The excavations on Keros are leading the charge of technical innovation in Aegean archaeology. All data are recorded digitally, using a new system called iDig – an app that runs on Apple’s iPads. For the first time in the Aegean, not only data from the excavation, but the results of study in the laboratory are all recorded in the same system, meaning that anyone on the excavation has access to all available data in real time. Three dimensional models are created at every stage in the digging process using a technique called photogrammetry; at the end of each season the trenches are recorded in detail by the Cyprus Institute’s laser scanning team.
The Cyprus Institute co-organised for a second year an educational programme during this year’s excavations with Cambridge University. Students from Greece, Australia, New Zealand, the USA, Canada, and the UK joined the excavation and gained valuable experience of up to the minute excavation and scientific techniques. The syllabus epitomised the twin goals of promoting science in archaeology and establishing the highest standards of teaching and research.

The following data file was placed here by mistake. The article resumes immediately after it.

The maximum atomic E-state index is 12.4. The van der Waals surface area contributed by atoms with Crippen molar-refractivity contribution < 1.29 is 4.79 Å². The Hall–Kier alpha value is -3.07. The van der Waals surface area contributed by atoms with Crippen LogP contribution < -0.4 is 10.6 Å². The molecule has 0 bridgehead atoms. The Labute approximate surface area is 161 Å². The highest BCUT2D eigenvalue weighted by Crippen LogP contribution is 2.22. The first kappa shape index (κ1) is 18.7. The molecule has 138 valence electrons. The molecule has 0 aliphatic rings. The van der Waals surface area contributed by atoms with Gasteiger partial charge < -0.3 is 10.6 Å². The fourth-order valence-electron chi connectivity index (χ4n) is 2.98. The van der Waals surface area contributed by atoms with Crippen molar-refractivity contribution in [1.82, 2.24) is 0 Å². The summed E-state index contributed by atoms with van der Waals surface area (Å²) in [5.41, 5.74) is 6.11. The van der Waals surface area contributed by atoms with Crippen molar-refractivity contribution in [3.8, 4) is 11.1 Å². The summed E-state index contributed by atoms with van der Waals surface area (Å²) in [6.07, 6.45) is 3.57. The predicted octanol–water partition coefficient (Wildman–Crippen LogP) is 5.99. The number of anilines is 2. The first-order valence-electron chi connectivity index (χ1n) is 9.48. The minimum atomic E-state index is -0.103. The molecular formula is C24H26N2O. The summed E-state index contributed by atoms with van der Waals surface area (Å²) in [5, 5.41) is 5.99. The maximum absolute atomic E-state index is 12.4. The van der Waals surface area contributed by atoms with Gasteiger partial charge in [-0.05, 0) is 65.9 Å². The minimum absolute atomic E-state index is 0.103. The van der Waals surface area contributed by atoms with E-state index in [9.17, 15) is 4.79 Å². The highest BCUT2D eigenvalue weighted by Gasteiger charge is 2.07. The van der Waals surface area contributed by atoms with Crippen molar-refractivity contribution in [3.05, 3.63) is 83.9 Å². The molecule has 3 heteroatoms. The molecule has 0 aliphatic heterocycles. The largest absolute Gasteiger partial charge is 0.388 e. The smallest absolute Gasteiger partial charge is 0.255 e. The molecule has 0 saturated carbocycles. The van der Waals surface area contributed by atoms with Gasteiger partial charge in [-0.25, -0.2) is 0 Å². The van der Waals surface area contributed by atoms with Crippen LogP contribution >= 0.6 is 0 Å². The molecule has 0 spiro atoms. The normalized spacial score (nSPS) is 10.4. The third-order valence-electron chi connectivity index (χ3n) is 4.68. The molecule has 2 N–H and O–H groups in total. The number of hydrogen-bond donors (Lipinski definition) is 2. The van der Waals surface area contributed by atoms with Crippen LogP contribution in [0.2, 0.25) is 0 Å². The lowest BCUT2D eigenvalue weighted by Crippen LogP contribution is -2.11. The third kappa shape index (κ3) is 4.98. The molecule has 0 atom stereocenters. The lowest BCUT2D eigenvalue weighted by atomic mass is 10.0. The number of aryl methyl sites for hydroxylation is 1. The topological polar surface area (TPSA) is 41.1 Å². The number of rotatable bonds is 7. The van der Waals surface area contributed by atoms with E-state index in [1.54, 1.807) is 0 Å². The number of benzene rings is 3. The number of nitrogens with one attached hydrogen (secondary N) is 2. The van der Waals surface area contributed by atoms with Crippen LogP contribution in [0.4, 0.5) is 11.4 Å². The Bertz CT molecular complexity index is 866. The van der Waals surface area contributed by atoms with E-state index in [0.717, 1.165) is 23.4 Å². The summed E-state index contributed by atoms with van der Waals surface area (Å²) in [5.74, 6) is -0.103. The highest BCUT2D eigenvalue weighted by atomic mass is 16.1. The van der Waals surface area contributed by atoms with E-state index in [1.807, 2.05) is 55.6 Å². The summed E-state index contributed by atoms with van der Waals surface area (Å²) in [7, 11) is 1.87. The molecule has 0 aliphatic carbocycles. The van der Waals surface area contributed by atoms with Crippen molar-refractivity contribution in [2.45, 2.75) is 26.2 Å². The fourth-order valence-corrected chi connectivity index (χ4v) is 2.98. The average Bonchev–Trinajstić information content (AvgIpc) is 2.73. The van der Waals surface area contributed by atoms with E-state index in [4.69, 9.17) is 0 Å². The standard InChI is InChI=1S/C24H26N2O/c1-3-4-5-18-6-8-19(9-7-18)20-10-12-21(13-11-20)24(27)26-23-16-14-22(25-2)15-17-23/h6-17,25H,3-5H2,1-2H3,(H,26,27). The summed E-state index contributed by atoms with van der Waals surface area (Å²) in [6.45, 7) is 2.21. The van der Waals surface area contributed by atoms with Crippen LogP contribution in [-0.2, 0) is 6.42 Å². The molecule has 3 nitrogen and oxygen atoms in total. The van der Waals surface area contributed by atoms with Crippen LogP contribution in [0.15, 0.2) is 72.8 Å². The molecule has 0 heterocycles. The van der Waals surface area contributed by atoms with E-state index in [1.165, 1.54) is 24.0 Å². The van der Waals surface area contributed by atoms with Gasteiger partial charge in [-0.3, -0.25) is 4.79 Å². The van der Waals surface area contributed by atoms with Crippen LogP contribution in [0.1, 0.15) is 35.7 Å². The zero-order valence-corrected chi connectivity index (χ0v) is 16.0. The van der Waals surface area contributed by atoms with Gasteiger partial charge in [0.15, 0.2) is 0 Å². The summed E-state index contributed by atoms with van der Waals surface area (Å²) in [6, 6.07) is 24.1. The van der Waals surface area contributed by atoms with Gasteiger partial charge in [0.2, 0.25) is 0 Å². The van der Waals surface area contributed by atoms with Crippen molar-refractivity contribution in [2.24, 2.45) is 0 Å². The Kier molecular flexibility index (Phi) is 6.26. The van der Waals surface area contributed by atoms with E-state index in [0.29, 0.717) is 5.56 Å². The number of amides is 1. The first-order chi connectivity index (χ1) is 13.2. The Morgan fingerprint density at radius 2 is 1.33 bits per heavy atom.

The project is organised under the auspices of the British School at Athens and conducted with permission of the Greek Ministry of Culture and Sport. The project is directed by Colin Renfrew and Michael Boyd of the McDonald Institute for Archaeological Research, University of Cambridge. The project is supported by the Institute for Aegean Prehistory, the Cyprus Institute, the McDonald Institute for Archaeological Research, the British Academy, the Society of Antiquaries of London, the Gerda Henkel Stiftung, National Geographic Society, Cosmote, Blue Star Lines, EZ-dot and private donors.